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When my grandfather had to go into a nursing home back in the early 1980s, there was a requirement that after a year of residence he was required to give one-third of his assets to the home. Fortunately, ownership of his house had been transferred to my mother several years earlier, so this didn't have to be taken into account. The monthly rate (about $3000/month back then) was not affected. He only lived a few months after this point (not to imply care was compromised after the home had banked the check!).


My mother has been in a couple nursing homes (in different states), and neither has had any such requirement, and I haven't seen any mention of it so far on this website. If either had pulled such a stunt with my mother, it would have been much cheaper to have hired full-time at-home care.

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Thanks, freqflyer. The one my grandfather was in was called the Presbyterian Home located in Philipsburg, PA. They charged their ca.$3000 monthly rate PLUS the "gift"! It was a nice enough place having been a hotel (at least the dining room was quite good and the rooms seemed adequate). The only negative thing we faced was that my grandfather, who was physically a big, solid man even in his late 80s (weighing almost 190 lbs while being lean), lost weight because the portions served were not really adequate for him.
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jacobsonbob, yes, that is common in some of the northeast States, where Catholic nuns and lay people will run a Hospice Care facility.   Thus when a patient enters the facility, the family will need to pay for the care, and if they didn't have cash on hand, then part of the equity from the house when it is sold would be donated to the charity to help run the facility.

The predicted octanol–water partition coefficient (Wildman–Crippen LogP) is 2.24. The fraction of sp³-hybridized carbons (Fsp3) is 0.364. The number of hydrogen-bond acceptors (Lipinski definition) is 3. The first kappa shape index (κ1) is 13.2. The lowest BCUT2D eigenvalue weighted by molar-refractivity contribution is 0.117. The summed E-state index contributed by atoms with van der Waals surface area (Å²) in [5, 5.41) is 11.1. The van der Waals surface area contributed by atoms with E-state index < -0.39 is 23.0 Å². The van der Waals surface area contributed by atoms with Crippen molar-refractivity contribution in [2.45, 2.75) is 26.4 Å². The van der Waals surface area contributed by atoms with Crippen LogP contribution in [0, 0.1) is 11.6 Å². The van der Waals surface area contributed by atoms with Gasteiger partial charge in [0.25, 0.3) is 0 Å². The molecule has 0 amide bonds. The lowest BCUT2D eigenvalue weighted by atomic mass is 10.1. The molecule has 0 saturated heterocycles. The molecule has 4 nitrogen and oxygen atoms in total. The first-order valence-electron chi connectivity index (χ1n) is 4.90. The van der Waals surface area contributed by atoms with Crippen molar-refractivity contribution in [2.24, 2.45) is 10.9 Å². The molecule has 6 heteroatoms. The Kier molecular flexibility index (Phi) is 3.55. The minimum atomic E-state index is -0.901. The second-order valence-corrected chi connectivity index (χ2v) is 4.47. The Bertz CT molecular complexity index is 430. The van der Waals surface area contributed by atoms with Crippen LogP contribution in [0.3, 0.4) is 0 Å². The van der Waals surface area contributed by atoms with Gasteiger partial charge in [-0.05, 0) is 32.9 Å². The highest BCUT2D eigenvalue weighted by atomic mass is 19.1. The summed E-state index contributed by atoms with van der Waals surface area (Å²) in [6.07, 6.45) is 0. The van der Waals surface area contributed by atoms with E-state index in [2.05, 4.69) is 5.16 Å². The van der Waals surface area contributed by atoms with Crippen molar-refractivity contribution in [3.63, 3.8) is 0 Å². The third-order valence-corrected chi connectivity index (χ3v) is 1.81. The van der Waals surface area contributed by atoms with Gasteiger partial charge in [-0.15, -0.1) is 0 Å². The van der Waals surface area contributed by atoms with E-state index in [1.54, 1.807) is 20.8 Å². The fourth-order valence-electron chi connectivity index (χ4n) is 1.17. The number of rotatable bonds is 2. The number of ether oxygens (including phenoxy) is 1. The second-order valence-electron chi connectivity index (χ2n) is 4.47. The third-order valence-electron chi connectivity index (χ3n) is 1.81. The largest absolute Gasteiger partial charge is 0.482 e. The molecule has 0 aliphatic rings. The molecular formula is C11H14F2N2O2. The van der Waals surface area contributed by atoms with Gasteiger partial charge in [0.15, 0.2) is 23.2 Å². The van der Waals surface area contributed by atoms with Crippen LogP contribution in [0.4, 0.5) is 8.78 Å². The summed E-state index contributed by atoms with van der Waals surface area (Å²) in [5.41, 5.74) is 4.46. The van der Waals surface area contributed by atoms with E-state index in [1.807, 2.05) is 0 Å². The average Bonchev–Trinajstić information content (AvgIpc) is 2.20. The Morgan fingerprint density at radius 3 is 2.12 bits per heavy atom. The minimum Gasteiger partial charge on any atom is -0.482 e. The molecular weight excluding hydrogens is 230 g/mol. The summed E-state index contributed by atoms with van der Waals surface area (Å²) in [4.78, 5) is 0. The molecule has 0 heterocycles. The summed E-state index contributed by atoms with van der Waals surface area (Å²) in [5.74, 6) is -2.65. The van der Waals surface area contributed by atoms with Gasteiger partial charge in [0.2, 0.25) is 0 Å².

I knew of one facility that gives outstanding care, and it is still in full force today.
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Churchmouse, this was one that was supported by a church group, and was supposedly nonprofit. The first one in which my mother was living was essentially the "descendant" of the one my grandfather was in (which was actually a hotel converted to a nursing home, and that building serves some other purpose now) while my mother's was specifically built to be a nursing home. This was in a rural area having essentially no competition.

I believe the transfer of assets was called a "gift" by the home. In addition, personal furniture brought in by the resident was expected to be left there as a "gift" to the home, but we were able to get my grandfather's easy chair back to the house.
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What kind of nursing home was it, Jacobsonbob? This sounds like some sort of tax workaround/charitable arm-twist; maybe it's been clamped down on.
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